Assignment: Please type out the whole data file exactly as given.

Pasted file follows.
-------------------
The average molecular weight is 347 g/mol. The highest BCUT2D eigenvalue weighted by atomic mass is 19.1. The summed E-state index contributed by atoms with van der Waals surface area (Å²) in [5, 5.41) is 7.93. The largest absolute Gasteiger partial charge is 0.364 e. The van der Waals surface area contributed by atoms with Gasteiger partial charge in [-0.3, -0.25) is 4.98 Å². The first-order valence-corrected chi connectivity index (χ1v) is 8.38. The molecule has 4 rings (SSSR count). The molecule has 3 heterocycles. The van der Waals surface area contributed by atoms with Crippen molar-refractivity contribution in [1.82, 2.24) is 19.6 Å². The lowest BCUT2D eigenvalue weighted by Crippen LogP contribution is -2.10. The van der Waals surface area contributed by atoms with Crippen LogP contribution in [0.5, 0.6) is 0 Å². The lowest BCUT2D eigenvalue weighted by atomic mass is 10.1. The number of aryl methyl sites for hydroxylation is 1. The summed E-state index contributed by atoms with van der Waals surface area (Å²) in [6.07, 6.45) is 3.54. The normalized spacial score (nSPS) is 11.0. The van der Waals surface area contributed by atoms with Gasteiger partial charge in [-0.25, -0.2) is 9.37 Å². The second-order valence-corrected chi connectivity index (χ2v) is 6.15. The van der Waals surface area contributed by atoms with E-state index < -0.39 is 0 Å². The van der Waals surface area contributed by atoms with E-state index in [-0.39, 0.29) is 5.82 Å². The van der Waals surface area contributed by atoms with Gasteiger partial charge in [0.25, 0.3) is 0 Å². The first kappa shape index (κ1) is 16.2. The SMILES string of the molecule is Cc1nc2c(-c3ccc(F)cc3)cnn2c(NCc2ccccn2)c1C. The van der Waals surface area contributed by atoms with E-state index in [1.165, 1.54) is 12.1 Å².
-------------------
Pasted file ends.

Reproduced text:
The average molecular weight is 347 g/mol. The highest BCUT2D eigenvalue weighted by atomic mass is 19.1. The summed E-state index contributed by atoms with van der Waals surface area (Å²) in [5, 5.41) is 7.93. The largest absolute Gasteiger partial charge is 0.364 e. The van der Waals surface area contributed by atoms with Gasteiger partial charge in [-0.3, -0.25) is 4.98 Å². The first-order valence-corrected chi connectivity index (χ1v) is 8.38. The molecule has 4 rings (SSSR count). The molecule has 3 heterocycles. The van der Waals surface area contributed by atoms with Crippen molar-refractivity contribution in [1.82, 2.24) is 19.6 Å². The lowest BCUT2D eigenvalue weighted by Crippen LogP contribution is -2.10. The van der Waals surface area contributed by atoms with Crippen LogP contribution in [0.5, 0.6) is 0 Å². The lowest BCUT2D eigenvalue weighted by atomic mass is 10.1. The number of aryl methyl sites for hydroxylation is 1. The summed E-state index contributed by atoms with van der Waals surface area (Å²) in [6.07, 6.45) is 3.54. The normalized spacial score (nSPS) is 11.0. The van der Waals surface area contributed by atoms with Gasteiger partial charge in [-0.25, -0.2) is 9.37 Å². The second-order valence-corrected chi connectivity index (χ2v) is 6.15. The van der Waals surface area contributed by atoms with E-state index < -0.39 is 0 Å². The van der Waals surface area contributed by atoms with E-state index in [-0.39, 0.29) is 5.82 Å². The van der Waals surface area contributed by atoms with Gasteiger partial charge in [0.25, 0.3) is 0 Å². The first kappa shape index (κ1) is 16.2. The SMILES string of the molecule is Cc1nc2c(-c3ccc(F)cc3)cnn2c(NCc2ccccn2)c1C. The van der Waals surface area contributed by atoms with E-state index in [1.165, 1.54) is 12.1 Å².